· Might kill your passion for writing: Either by boring exercises, mean teachers and classmates, or just oversaturation and too much focus on the writing.
· Storytelling is not entirely a skill that can be taught. It’s something that you have to find within yourself and hone, and develop. You can’t just go into a class and expect to come out a master storyteller in six months. It’s something that never stops evolving, a skill you never stop honing and exploring and learning. (I’ve been writing for 20 years and I don’t think I’m a master storyteller yet. I don’t think anyone thinks they are).
· Imagination is not entirely a skill that can be taught. You need to learn how to play, to twist, to envision and debate with yourself.
So, in the end, I think taking some courses can be great to help you get a good foundation and a set of tools to teach you how to be a good, solid, technically proficient writer. But I don’t think any piece of paper or GPA will be able to teach you how to be a good storyteller. That is something that only practice and sharing your stories with others (both to critique and to praise) will teach you.
Do I think that you should do an entire degree in creative writing? Well… no.
I’m sure I’ll be lynched for this, but I’m not certain what merit there is in doing just creative writing for four years. You need to learn other things, experience and live other things. Writers are not just writers. Writers are biologists, like Julie Czerneda, and scientists like Erin Bow. They are mothers and fathers, uncles and aunts, engineers and painters, playwrights and actors, dancers and secretaries, personal assistants and fast food cashiers, janitors and archeologists, activists and bakers.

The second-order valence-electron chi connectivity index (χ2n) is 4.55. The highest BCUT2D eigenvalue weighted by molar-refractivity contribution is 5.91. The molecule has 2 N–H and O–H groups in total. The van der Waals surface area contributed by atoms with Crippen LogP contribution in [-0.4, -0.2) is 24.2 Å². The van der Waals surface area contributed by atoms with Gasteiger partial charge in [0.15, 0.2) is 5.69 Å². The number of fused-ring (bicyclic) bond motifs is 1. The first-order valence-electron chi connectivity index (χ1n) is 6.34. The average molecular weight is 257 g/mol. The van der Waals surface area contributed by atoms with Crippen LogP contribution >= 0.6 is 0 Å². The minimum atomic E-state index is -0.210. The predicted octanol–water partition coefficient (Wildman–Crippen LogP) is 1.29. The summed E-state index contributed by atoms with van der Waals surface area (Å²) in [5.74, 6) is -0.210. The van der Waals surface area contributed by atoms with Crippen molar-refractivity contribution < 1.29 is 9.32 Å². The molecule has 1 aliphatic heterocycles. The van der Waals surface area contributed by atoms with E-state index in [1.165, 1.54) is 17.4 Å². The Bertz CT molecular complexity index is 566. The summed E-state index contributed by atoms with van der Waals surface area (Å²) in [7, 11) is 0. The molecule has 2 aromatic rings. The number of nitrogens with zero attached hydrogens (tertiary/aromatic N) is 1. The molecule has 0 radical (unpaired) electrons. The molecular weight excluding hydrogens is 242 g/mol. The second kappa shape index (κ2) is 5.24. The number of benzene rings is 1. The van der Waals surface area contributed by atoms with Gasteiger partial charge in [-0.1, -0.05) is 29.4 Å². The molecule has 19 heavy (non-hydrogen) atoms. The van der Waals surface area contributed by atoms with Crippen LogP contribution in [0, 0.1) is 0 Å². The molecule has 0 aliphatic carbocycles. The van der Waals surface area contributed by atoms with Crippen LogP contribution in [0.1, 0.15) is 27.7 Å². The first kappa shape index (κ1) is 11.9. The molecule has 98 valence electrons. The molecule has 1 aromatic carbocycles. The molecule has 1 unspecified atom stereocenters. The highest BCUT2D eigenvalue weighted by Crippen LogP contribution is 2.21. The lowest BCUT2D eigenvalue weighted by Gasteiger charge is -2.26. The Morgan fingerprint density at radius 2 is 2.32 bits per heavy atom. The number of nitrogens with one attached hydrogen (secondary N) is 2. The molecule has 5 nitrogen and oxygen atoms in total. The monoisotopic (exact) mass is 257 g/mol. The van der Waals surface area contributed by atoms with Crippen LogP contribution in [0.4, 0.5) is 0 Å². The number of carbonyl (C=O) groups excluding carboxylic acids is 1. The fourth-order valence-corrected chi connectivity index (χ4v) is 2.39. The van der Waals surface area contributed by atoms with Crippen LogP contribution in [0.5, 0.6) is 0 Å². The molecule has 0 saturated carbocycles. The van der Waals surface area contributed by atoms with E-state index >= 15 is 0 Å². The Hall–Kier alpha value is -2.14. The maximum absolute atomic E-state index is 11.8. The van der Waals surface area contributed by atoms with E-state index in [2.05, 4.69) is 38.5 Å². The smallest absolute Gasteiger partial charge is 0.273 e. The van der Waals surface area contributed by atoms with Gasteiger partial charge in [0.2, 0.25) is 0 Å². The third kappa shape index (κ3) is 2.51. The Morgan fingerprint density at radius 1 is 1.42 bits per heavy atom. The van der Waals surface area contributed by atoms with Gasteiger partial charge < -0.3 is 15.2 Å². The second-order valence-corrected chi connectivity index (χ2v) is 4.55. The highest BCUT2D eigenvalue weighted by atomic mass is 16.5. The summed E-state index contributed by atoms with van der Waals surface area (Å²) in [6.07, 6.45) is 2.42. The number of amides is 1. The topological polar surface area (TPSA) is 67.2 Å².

But maybe that’s just my fear talking. I feared taking a full degree in creative writing because I feared coming out the other side hating it. I feared it would stop being fun and start becoming a chore, like all my other homework. I’ve known plenty of phenominal artists who chose not to get MFAs for the very same reason. But then there are also lots of phenominal artists and writers who did do a full degree, came out loving it and producing amazing work so…
Really, it’s your choice. You know your own opinions and habits better than I do.
So, here’s some actual advice about Writing Courses:
I think they are important. I think they need to be taught and they need to be taken to ensure that you, as a writer, as fully educated in the technical, professional, and skills-oriented foundation of being a storyteller that you can be.
I think the best way to do it is to take courses in the sorts of writing you don’t do normally. Take a class on play or screenwriting if you’re a novelist. Take a class in novels if you normally write poetry or shorts. Take a class in poetry or comics if you write for the screen. The cross pollination of your skill set will teach you many and various ways to tell stories, and perhaps help strengthen your primary story telling set.